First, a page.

CIRIA 736 Containment Systems for The Prevention of Pollution – secondary, tertiary and other measures for industrial and commercial premises, was not designed for EV charging but begins to look at the impact of firefighting water and its pollution potential.

Other best practise guidance for managing firewater pollution can be found within:

  • ISO/TR 26368:2012 Environmental damage limitation from fire-fighting water run-off

  • AVIVA Loss Prevention Standards -Preventing Pollution from Fire Fighting Run Off

  • United nations Economic Commission for Europe – Safety guidelines & Good Practices for The Management & Retention of Firefighting Water

It is important to remember a failure to control firewater can result in a breach of both the 1991 Water Resources Act and the Industry Water Act., fines in excess of £100,000 are not uncommon.

Therefore, everything you need to know to ensure the risks of operating EV charging facilities is available, albeit not available in a single document or best practice guide. Legally this means there is really no excuse for not designing out these risks wherever possible before the installation goes live.

At EV-EXBOX we can only assume the reason best practise for public safety, fire suppression and environmental protection is not being applied to EV charging locations is that there is a lack of awareness of the risks within the EV community – despite the information being available, albeit not in one single document.

What would really concern us however would be if proper risk mitigation was not being undertaken at the design stage due to a need to deliver cost savings or if safety considerations are being pushed aside for the sake of speed of roll out. From our experience the changes required to mitigate most risks are not expensive and would typically cost far less than a single fast charging unit.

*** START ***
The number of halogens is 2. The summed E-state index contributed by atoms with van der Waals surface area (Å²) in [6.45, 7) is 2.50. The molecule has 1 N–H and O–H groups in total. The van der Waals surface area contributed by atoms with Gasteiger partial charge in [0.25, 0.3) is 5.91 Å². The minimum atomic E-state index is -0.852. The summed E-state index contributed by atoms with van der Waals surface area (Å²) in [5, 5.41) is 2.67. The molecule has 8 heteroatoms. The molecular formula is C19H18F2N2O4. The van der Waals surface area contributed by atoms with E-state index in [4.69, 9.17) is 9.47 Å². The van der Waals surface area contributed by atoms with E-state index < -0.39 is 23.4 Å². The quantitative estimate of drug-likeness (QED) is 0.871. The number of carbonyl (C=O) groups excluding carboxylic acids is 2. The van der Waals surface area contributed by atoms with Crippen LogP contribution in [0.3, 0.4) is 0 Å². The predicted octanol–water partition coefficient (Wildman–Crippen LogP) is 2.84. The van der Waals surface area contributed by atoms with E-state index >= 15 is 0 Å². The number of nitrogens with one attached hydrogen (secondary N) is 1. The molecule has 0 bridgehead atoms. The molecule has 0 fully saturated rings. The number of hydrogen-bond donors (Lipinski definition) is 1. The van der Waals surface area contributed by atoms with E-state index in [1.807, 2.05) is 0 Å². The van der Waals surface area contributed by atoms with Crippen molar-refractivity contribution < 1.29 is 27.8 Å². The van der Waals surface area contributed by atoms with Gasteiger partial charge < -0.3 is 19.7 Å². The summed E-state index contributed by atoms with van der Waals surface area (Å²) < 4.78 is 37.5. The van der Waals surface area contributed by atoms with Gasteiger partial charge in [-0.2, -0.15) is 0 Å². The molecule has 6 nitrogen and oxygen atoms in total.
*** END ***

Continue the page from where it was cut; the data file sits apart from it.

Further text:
In the event of a large EV fire at a charging hub or depot that resulted in harm to the public, extensive property damage and a serious pollution event that could have been mitigated through design, this will make for a very interesting investigation by the Health & Safety Executive, The Environment Agency and probably any loss adjusters involved.

Our concern comes from the fact that the number of EV’s is increasing dramatically, the vehicles and charging infrastructure are getting older and our demand for faster charging grows we will see more incidents that result in EV fires. So far, we have already seen a bus depot fire at Potters Bar, the total destruction of bus depots in Stuttgart and Utrecht, all as a result of battery issues during charging.

More recently on the night of 18th March a large fire broke at the Deutsche Post premises in a Wismar industrial park, Germany. By the time the emergency services arrived, the fire had already spread to other vehicles and the canopy of the distribution centre. In total the fire destroyed seven vehicles and badly damaging seven more.

In all these events the emergency services priority was to control the fire, it’s not their legal responsibility to protect the environment. It is the facility operators legal responsibility to stop highly contaminated firewater entering storm drains, sewers or the environment.

At EV-EXBOX we have a massive focus on the environment, and we do everything we can to run a truly carbon neutral business. We are huge supporters of the transition to clean energy, but this transition has to consider more than just getting chargers into the ground and switched on.

As part of the design and construction of new charging facilities or re-purposing of existing facilities the world needs to keep these sites environmentally clean and safe for their entire life-cycle. At EV-EXBOX we can support your design process by bringing all the aspects of fire, public safety, and environmental protection together through our extensive experience.

Whether it is reviewing plans, surveying sites, delivering awareness training, or providing physical solutions for fire suppression and firewater management the EV-EXBOX team is here to help. From what we have seen there are no good or bad players, every site we have surveyed is in the same place – a place we have to move on from as a responsible EV community.

If you would like to discuss electrical charging safety at any of your facilities, please contact

Graeme Warnell on Mobile +44(0)7766107088 WWW.EV-EXBOX.COM